Table 2 shows the results of multivariate regression analysis for predictors of mortality in the study population. In STEMI group, the odds ratio of serum level AG, HbA1C, and LDL were significant (p < 0.05), the odds ratio of the anterior MI (not shown in Table) on 12 leads ECG was 2.7 (CI: 0.5–13, p < 0.001), the odds ratio for inferior AMI and other sites were not significant. The stress hyperglycemia, level of LDL, serum level of HbA1c and anterior AMI on ECG were significant predictors of adverse events. The BMI, history of hypertension and smoking on admission were not significant. The odds ratio of serum level of HbA1c as a predictor of mortality in the whole study was 1.4 (CI: 0.5–1.9, p-value = 0.04) in the hyperglycemia patients.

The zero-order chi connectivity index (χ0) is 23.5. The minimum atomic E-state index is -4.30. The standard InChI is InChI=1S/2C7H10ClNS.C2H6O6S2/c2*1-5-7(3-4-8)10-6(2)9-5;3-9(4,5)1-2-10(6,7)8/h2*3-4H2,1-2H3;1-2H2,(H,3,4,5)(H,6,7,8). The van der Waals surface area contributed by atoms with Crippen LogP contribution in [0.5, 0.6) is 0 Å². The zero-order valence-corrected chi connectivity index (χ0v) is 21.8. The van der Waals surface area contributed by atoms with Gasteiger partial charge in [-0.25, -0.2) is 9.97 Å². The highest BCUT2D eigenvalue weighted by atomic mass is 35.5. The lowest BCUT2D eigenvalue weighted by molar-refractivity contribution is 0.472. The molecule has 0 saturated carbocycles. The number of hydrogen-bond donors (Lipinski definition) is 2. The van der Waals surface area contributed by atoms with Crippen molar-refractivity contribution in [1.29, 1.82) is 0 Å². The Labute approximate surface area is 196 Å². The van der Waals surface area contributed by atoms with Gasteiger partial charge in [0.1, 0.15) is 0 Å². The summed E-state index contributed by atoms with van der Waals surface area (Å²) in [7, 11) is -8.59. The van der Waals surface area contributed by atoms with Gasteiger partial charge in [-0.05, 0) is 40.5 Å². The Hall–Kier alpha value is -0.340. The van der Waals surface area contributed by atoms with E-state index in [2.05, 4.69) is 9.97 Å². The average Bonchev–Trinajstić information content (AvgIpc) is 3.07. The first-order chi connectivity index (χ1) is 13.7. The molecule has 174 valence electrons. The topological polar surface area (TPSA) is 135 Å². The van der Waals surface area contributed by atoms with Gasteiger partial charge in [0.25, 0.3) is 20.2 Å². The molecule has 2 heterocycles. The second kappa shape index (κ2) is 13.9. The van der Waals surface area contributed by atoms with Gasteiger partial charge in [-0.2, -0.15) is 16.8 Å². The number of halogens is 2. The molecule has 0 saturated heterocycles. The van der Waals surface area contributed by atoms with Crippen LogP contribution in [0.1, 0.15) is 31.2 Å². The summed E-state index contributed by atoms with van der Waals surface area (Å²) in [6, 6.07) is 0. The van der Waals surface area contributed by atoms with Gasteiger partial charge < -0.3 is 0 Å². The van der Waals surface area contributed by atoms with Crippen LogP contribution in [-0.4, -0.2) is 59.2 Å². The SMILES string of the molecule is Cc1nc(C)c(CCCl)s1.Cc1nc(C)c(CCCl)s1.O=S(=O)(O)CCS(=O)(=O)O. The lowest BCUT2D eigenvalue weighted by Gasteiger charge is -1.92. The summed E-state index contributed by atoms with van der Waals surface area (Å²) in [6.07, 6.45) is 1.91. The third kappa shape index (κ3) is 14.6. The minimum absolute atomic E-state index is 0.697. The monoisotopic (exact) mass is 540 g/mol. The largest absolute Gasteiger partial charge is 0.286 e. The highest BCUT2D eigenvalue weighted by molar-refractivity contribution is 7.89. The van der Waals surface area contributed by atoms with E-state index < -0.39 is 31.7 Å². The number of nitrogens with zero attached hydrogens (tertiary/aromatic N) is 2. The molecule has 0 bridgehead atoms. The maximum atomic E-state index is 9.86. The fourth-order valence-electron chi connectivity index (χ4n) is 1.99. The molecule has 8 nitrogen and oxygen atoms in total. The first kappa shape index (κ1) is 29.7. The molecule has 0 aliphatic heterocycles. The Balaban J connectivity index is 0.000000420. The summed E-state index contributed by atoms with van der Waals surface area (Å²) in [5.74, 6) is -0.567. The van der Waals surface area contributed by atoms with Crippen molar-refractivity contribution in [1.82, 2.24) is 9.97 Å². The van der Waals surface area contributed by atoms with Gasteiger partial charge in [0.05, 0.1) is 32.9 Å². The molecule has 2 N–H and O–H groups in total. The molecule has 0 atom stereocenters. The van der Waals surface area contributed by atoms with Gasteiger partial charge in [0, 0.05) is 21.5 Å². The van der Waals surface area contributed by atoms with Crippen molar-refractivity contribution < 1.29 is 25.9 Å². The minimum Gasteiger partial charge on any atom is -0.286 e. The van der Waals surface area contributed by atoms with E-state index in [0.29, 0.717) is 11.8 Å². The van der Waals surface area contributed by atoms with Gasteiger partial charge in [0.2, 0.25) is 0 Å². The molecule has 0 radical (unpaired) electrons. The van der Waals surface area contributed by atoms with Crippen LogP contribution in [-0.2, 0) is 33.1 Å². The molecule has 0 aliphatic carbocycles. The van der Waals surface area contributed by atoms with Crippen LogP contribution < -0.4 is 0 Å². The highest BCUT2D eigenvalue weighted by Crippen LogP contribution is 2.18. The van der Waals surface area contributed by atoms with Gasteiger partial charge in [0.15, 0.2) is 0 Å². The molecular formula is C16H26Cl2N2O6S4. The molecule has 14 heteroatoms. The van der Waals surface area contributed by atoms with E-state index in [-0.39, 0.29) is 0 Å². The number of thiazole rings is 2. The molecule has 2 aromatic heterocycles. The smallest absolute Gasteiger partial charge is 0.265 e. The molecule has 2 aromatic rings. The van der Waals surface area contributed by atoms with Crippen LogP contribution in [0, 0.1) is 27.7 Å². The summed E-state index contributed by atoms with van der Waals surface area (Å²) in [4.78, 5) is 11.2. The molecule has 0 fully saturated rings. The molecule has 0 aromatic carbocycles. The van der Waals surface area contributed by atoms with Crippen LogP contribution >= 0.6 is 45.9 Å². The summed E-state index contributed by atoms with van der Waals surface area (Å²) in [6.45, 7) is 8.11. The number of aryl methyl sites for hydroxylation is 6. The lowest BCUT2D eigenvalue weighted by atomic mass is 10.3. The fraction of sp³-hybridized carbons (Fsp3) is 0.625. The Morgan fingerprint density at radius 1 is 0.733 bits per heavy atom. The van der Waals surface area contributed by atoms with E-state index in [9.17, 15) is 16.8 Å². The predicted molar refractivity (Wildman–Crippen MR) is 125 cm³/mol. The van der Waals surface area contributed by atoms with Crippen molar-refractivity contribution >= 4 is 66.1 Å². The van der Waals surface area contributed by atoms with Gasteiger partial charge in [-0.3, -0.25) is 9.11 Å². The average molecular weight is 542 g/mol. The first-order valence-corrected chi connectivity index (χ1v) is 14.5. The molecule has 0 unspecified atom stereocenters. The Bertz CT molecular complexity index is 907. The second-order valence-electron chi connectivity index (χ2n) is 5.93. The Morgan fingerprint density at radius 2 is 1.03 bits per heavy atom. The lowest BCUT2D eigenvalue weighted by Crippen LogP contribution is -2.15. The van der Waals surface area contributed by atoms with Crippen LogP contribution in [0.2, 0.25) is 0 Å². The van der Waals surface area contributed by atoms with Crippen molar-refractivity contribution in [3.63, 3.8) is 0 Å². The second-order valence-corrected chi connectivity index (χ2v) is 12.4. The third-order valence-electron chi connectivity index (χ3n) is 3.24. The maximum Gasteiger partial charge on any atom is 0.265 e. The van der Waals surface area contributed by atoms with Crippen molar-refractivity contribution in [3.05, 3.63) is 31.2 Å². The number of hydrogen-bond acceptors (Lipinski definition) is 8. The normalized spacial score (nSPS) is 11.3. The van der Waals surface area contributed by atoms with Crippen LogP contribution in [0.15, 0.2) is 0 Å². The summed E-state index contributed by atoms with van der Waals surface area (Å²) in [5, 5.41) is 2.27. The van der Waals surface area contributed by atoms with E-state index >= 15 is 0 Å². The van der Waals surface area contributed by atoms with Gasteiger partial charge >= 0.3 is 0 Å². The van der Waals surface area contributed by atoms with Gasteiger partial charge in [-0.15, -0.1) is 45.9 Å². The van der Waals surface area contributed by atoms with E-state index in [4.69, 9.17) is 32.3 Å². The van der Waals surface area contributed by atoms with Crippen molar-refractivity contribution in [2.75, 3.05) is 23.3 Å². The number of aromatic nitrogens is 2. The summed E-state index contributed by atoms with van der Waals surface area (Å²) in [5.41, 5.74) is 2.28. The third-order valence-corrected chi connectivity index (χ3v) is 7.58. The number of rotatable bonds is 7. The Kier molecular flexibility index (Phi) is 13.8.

Table 3 shows the predictive value of stress hyperglycemia and D.M. for mortality in groups 3 and 2 compared with group 1 after adjusting for age and gender. In stress hyperglycemia, the odds ratio of mortality in group 3 compared to group 1 was 3.3 (CI: 0.99–10.98, p < 0.05) in STEMI patients and 2.7 for UA (CI: 0.3–17.4, p < 0.05). In group 2 compared to group 1, the odds ratio were not significant for neither STEMI of 2.4 (CI: 075–8.07, P = 0.318) nor for UA of 2.4 (CI: 0.37–15.2, p = 0.34).
In hyperglycemia with history of DM, the odds ratio were significant in group 3 in STEMI in comparison to group 1, were of no significance in UA.
The odds ratio for death was noted to be progressively increased with a higher level of AG.
This study demonstrates that stress hyperglycemia on admission in the absence of DM is a significant predictor of adverse outcome in patients presenting with ACS. We have also demonstrated that serum level of HbA1c and anterior AMI on ECG are significant predictors of adverse outcome in patients presenting with ACS. However, BMI, level of LDL, history of hypertension and smoking on admission were not significant predictors of adverse outcome.